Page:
Blowing Fiber outside of TOK

Small telcos can sometimes do astonishingly big things. Case in point: MTA Fiber Holdings, a wholly owned subsidiary of Alaskan telecom cooperative MTA that is responsible for the creation of AlCan ONE, the first-ever terrestrial fiber network connecting Alaska with the lower 48 states.

Perhaps surprisingly, Alaskans previously relied solely on subsea cables for that connectivity, explained MTA CEO Michael Burke in an interview with Telecompetitor. We talked to Burke about how AlCan ONE came to be.

MTA undertook the AlCan ONE project because, as Burke explained, “We needed to explore owner economics.”

MTA began life in 1953 as Matanuska Telephone Association, a local telephone service provider serving a 10,000-square mile area that stretches from the outer Anchorage area to rural areas north of Anchorage. The company provides broadband via fiber-to-the-premises and DSL and has seen broadband usage triple over the past four years, which meant that backhauling traffic to the lower 48 was getting to be increasingly costly for the company.

“We started talking to Canadian carriers,” Burke recalled. That search led MTA to NorthwesTel, a Canadian carrier that had fiber that reached from the lower 48 to Haines Junction in Yukon, Canada, which was about 200 miles from the Alaska-Canada border.

MTA, meanwhile, had fiber that reached to within 288 miles of the Canadian border.

MTA and NorthwesTel struck a deal for MTA to run fiber the 288 miles to the Canadian border and for NorthwesTel to run the 200 miles of fiber from the border to Haines Junction.

“We’re the sole owner of the fiber assets and the Canadians own their side, and we buy transport from them,” Burke explained. The network formally launched in May 2020.

AlCan ONE Benefits

In making the decision to do the fiber build, MTA “looked at our projected capacity needs going into the future and how much bandwidth we would need [based on] internet growth and what it would cost if we bought it on the open market,” said Burke.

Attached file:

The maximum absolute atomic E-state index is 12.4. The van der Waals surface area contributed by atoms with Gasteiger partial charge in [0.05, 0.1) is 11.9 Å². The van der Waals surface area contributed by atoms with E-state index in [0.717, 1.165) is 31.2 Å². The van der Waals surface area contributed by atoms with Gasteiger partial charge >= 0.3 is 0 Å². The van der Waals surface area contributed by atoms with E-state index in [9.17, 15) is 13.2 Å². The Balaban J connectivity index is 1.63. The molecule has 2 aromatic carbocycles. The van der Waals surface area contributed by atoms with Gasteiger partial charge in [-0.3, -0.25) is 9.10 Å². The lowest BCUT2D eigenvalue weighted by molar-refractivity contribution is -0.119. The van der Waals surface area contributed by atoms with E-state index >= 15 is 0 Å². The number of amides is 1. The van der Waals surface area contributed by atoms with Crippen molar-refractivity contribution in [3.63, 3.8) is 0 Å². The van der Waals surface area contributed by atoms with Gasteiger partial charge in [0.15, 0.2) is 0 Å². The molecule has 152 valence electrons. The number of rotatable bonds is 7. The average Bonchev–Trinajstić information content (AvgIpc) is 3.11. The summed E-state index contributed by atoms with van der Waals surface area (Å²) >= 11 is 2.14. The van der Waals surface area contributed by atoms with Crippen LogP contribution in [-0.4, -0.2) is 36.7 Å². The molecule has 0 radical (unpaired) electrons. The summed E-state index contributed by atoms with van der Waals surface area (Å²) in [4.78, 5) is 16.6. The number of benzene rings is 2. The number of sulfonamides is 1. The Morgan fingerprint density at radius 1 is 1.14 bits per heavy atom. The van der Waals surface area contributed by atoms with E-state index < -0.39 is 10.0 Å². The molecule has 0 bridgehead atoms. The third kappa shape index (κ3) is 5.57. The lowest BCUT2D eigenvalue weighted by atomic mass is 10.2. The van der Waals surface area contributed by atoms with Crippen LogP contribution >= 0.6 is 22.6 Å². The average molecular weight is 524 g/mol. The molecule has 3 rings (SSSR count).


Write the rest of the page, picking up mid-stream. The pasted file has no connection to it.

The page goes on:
Based on that analysis, MTA determined that it would be more cost effective to undertake the construction project, even without considering the wholesale revenues that the company has since obtained through contracts with other Alaskan carriers.

Other carriers see the AlCan ONE connection as a geographically diverse route to the lower 48, augmenting the subsea connections. The availability of the network also helped one Alaskan carrier build a business case for bringing broadband to a previously unserved community.

Before AlCan ONE, “nobody would have been able to build fiber to them,” Burke explained. “Now they have a very robust transport network and [people] can get broadband where they couldn’t before.”

There are also some extra benefits for NorthwesTel.

“They have border facilities they’re responsible for and this gives them some redundancy,” explained Burke. “We can help back them up if there is an outage.”

In a video about AlCan ONE, Burke likened the project to the work of a landscape architect.

“What they’ll do is they’ll go plant out a landscape and they’ll plant different types of plants and trees that will grow up over 30 or 50 years and have a particular look to them, that when you first plant it and you look at it, you go ‘I just don’t see it’ but they do, they . . . have that vision that it will be a landscape for the future.”

Updated to state that MTA had fiber to within 288 miles of the Canadian border and subsequently fibered that distance.

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